In 2001, David Voegtlin from the
Illinois Natural History Survey established a network of suction
traps so that scientists could monitor the flights of soybean aphids
throughout any given season.
"Captures of soybean aphids in these
traps have been pretty revealing, and some trends may be starting to
develop," Steffey said. "For example, captures of flying soybean
aphids in the fall of 2002 were noticeable, while there were no
captures of flying soybean aphids in the fall of 2001."
Steffey notes that, because an outbreak
of soybean aphids occurred in 2003 and there were few soybean aphids
in 2002, the capture of aphids during the fall may provide some
insight into the potential for infestations to develop the following
"It is interesting to note that very
few aphids were captured in the suction traps during the fall of
2003," he said. "The presence or relative absence of the
multicolored Asian lady beetle, the primary predator of soybean
aphids, also may play a role in regulating populations of soybean
Steffey points out that very few of
these lady beetles were found during the fall of 2002, while there
were hordes of these lady beetles in 2003.
"It seems obvious that when soybean
aphids are scarce, then multicolored Asian lady beetles also are
scarce," Steffey said. "As a consequence, soybean aphids were able
to establish populations and begin population growth in the relative
absence of lady beetles early in 2003.
[to top of second column in
When soybean aphids
were plentiful, such as in 2003, then multicolored Asian lady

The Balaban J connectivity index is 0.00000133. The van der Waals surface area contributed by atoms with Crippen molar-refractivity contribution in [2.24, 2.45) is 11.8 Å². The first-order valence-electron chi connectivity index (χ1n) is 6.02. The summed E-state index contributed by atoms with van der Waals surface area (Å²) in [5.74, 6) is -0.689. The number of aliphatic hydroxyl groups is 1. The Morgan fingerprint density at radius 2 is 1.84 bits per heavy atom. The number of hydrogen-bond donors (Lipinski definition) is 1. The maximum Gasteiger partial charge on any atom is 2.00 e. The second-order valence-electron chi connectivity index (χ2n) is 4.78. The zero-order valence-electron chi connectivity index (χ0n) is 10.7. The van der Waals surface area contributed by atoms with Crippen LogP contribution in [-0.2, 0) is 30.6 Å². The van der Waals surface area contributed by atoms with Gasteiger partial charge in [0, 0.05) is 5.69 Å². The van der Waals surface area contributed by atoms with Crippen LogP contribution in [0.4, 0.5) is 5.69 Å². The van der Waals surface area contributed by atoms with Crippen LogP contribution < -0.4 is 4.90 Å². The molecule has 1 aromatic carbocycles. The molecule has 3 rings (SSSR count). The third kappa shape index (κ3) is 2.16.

beetles also become plentiful after a lag time during the summer.
"The relatively low
numbers of soybean aphids captured in suction traps in the fall of
2003 and the presence of very large numbers of multicolored Asian
lady beetles suggest that soybean aphids may not get off to a fast
start in 2004," he said. "However, the weather conditions during the
summer of 2004 may encourage the growth of soybean aphid populations
in some areas."
populations thrive when conditions are relatively cool, while their
population growth slows when temperatures are high.
"We will be
monitoring aphid captures in the suction traps and aphid densities
in soybean fields throughout the season," Steffey said. "At the
first appearance of soybean aphids, we will let growers know when
growers, however, not to overreact at the first occurrence of
soybean aphids in soybean fields in their area.
"Their populations will bear watching,
but spraying an insecticide too early at the first appearance of
soybean aphids may cause more problems than it will solve," he said.
of Illinois news release]